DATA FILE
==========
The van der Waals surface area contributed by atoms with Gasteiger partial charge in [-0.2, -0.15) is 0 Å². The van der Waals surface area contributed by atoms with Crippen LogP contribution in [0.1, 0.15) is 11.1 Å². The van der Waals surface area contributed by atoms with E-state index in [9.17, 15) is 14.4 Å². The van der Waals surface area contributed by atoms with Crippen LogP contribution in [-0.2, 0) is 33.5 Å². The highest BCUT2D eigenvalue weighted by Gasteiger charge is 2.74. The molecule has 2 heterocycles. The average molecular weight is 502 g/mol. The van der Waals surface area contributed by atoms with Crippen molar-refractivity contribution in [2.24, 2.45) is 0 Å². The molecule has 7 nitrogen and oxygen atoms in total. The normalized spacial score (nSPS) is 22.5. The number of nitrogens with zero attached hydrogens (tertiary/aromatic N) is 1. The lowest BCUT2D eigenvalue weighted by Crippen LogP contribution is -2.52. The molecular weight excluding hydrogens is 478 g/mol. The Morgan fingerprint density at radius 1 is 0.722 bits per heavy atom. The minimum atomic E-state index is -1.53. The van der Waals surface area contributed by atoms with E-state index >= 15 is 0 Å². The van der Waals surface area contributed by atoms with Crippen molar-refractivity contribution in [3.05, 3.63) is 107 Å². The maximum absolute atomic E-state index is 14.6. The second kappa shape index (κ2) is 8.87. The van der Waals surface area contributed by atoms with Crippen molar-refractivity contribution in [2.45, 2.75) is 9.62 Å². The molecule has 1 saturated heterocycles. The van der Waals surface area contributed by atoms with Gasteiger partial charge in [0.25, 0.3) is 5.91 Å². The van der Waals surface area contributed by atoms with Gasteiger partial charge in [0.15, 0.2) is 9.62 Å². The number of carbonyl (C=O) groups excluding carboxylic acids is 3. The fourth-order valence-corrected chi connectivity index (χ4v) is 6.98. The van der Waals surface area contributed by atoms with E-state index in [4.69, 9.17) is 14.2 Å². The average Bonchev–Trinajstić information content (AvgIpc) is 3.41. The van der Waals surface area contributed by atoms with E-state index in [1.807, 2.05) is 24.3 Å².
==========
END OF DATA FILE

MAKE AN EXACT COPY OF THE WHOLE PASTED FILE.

The van der Waals surface area contributed by atoms with Gasteiger partial charge in [-0.2, -0.15) is 0 Å². The van der Waals surface area contributed by atoms with Crippen LogP contribution in [0.1, 0.15) is 11.1 Å². The van der Waals surface area contributed by atoms with E-state index in [9.17, 15) is 14.4 Å². The van der Waals surface area contributed by atoms with Crippen LogP contribution in [-0.2, 0) is 33.5 Å². The highest BCUT2D eigenvalue weighted by Gasteiger charge is 2.74. The molecule has 2 heterocycles. The average molecular weight is 502 g/mol. The van der Waals surface area contributed by atoms with Crippen molar-refractivity contribution in [2.24, 2.45) is 0 Å². The molecule has 7 nitrogen and oxygen atoms in total. The normalized spacial score (nSPS) is 22.5. The number of nitrogens with zero attached hydrogens (tertiary/aromatic N) is 1. The lowest BCUT2D eigenvalue weighted by Crippen LogP contribution is -2.52. The molecular weight excluding hydrogens is 478 g/mol. The Morgan fingerprint density at radius 1 is 0.722 bits per heavy atom. The minimum atomic E-state index is -1.53. The van der Waals surface area contributed by atoms with E-state index >= 15 is 0 Å². The van der Waals surface area contributed by atoms with Crippen molar-refractivity contribution in [3.05, 3.63) is 107 Å². The maximum absolute atomic E-state index is 14.6. The second kappa shape index (κ2) is 8.87. The van der Waals surface area contributed by atoms with Crippen molar-refractivity contribution in [2.45, 2.75) is 9.62 Å². The molecule has 1 saturated heterocycles. The van der Waals surface area contributed by atoms with Gasteiger partial charge in [0.25, 0.3) is 5.91 Å². The van der Waals surface area contributed by atoms with Gasteiger partial charge in [0.15, 0.2) is 9.62 Å². The number of carbonyl (C=O) groups excluding carboxylic acids is 3. The fourth-order valence-corrected chi connectivity index (χ4v) is 6.98. The van der Waals surface area contributed by atoms with E-state index in [4.69, 9.17) is 14.2 Å². The average Bonchev–Trinajstić information content (AvgIpc) is 3.41. The van der Waals surface area contributed by atoms with E-state index in [1.807, 2.05) is 24.3 Å².